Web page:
Mailboxes come in different types, often depending on the kind of homes they are servicing. Some of them don’t have any kind of lock, however, most apartment buildings and large neighborhoods containing single-family homes now have banks of locked mailboxes much like what would be found at the actual post office. Homeowners who have their own individual mailboxes sometimes will install locking versions, too.
So, this begs the question, do mailmen have keys to every mailbox? How do they get into all of those locked boxes? The answer is, no, they don’t have keys to every single mailbox. Mail carriers do carry keys with them, but it’s usually no more than 10, depending on the routes they handle. Most of the keys are masters that open the entire panel so they can get to all of the mailboxes at once.
Delivering to Neighborhood Locked Mailbox Banks
Most of the new housing developments in urban and suburban areas are moving away from using individual mailboxes which are located right at the homeowners’ properties. Instead, we see a bank of mailboxes where residents can go to send their outgoing mail and pick up their incoming mail.
Each home in the neighborhood is assigned its own mailbox located within the bank of boxes. The homeowners are given two to three mail keys. Meanwhile, the post office does not keep any duplicates of the key given to the homeowners. That being said, should a homeowner lose all of their keys, the post office will not be able to replace those. The homeowner will have to allow USPS to change out the lock, but the resident will be paying for the replacement.
The keys the mail carriers use to deliver to the locked mailbox banks are master keys that will open an entire bank of boxes all at one time. It makes it faster and easier for them to access every mailbox in the group. It works the same way as the mailbox banks at the post office. The postal workers can simply use a master key to open up the back or front panel so they can access many mailboxes at the same time. It’s much more efficient than opening every individual box.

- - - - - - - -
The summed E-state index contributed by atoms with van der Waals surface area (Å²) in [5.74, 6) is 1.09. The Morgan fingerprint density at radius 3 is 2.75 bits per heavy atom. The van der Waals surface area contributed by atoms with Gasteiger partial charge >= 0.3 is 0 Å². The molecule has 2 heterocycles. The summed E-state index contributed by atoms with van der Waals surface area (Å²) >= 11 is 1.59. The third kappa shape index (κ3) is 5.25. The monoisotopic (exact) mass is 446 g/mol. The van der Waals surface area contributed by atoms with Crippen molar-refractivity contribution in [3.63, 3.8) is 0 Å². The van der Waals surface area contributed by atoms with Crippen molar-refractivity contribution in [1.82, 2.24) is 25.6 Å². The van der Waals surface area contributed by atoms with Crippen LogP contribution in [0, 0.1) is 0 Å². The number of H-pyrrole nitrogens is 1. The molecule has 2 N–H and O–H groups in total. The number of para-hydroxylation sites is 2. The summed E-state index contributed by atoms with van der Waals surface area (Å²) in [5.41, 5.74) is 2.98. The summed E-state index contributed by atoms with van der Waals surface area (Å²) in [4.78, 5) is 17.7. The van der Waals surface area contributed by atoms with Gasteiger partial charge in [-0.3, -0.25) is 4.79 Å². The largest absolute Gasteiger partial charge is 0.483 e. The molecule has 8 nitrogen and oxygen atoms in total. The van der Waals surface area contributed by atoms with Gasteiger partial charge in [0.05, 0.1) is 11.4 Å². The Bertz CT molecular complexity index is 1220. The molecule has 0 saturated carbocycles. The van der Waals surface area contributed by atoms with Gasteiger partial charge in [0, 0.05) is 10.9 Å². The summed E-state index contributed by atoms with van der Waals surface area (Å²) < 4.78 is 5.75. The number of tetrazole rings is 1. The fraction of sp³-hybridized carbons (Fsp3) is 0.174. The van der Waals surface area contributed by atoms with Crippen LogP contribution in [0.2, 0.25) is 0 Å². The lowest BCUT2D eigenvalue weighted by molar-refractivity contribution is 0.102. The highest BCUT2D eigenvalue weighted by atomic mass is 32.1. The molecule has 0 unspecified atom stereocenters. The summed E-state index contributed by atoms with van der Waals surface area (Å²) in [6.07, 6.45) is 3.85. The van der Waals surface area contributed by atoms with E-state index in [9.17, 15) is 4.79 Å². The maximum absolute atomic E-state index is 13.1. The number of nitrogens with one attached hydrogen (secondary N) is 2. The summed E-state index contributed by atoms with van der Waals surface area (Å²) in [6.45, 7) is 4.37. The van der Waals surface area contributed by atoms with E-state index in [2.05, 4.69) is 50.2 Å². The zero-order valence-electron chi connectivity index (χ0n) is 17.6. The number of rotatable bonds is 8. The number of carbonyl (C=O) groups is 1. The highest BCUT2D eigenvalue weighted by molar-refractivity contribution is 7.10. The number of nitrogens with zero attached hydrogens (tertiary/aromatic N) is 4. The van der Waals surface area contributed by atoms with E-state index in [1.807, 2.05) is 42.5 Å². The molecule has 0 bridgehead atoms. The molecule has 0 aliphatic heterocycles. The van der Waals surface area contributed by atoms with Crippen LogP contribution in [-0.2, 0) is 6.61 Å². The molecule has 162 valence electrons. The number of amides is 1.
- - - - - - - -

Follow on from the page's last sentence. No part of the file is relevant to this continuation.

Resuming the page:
Delivering to Locked Apartment Buildings
Most newer apartment complexes have gone to using groups of mailboxes stationed outside the actual apartment buildings. This allows for postal workers to have easy access to the mailboxes so there’s no need to spend time unlocking doors to go inside. This situation is then similar to what we mentioned above about the banks of mailboxes that the mail carrier can open with the master key.
What about the apartment buildings that don’t have the outdoor mailboxes? Many buildings have mailboxes inside. While not all apartment buildings are locked to non-residents, some of them are. So, how does a mail carrier get into the apartment buildings on his or her route that are secured? Do they have to be buzzed in by a resident?
Residents in the building shouldn’t have to be bothered to let in a postal worker. While it may not be true of every apartment complex, postal workers will often have a key to the buildings that are part of their routes. Mail carriers that work for the United States Post Office are government employees, so where other delivery service workers won’t be granted keys to buildings, many postal workers do actually carry keys for gaining access to the apartment buildings.
Do mail carriers have stamps? Check out this article: https://civilservicehq.com/do-mailmen-carry-stamps/
Delivering to Individual Locked Mailboxes
There was a time when most single-family homes included either a mail slot in the front door, a mail container that was attached to the front of the house, or a freestanding mailbox that was out in front of the home that wasn’t locked. These days, many homeowners are replacing these other mailbox types with versions that lock and require a key to access the mail inside.
These boxes have to be approved by the USPS before homeowners can receive their mail in one. When the mail carrier delivers the mail to an approved locked mailbox, he or she will just have to insert the mail through a slot somewhere on the box. That compartment can only be accessed by someone who has a key to unlock it. The mail carrier is not issued a key and will only be able to open that part of the box with the help of the resident.
Many of the locked mailboxes have a separate compartment for placing outgoing mail. The mail carrier will have access to that part of the box, however, note that other people could also access it. In most cases, the outgoing compartment is concealed where people wouldn’t usually see it without really looking for it.